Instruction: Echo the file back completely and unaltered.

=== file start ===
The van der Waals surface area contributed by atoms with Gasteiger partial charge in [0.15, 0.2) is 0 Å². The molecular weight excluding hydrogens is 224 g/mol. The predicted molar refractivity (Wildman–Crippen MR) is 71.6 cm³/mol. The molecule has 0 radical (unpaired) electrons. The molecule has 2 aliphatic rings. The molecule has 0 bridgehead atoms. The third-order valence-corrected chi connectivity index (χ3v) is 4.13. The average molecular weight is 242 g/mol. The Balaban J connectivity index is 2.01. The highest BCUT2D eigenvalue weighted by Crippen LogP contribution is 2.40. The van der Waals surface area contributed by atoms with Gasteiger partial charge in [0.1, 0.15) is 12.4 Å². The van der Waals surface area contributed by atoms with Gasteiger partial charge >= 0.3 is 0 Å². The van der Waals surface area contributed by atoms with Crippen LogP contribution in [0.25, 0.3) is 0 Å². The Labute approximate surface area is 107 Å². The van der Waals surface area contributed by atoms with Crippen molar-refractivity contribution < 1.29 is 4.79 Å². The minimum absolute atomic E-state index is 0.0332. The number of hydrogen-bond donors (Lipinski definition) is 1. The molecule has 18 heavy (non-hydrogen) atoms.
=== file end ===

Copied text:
The van der Waals surface area contributed by atoms with Gasteiger partial charge in [0.15, 0.2) is 0 Å². The molecular weight excluding hydrogens is 224 g/mol. The predicted molar refractivity (Wildman–Crippen MR) is 71.6 cm³/mol. The molecule has 0 radical (unpaired) electrons. The molecule has 2 aliphatic rings. The molecule has 0 bridgehead atoms. The third-order valence-corrected chi connectivity index (χ3v) is 4.13. The average molecular weight is 242 g/mol. The Balaban J connectivity index is 2.01. The highest BCUT2D eigenvalue weighted by Crippen LogP contribution is 2.40. The van der Waals surface area contributed by atoms with Gasteiger partial charge in [0.1, 0.15) is 12.4 Å². The van der Waals surface area contributed by atoms with Gasteiger partial charge >= 0.3 is 0 Å². The van der Waals surface area contributed by atoms with Crippen LogP contribution in [0.25, 0.3) is 0 Å². The Labute approximate surface area is 107 Å². The van der Waals surface area contributed by atoms with Crippen molar-refractivity contribution < 1.29 is 4.79 Å². The minimum absolute atomic E-state index is 0.0332. The number of hydrogen-bond donors (Lipinski definition) is 1. The molecule has 18 heavy (non-hydrogen) atoms.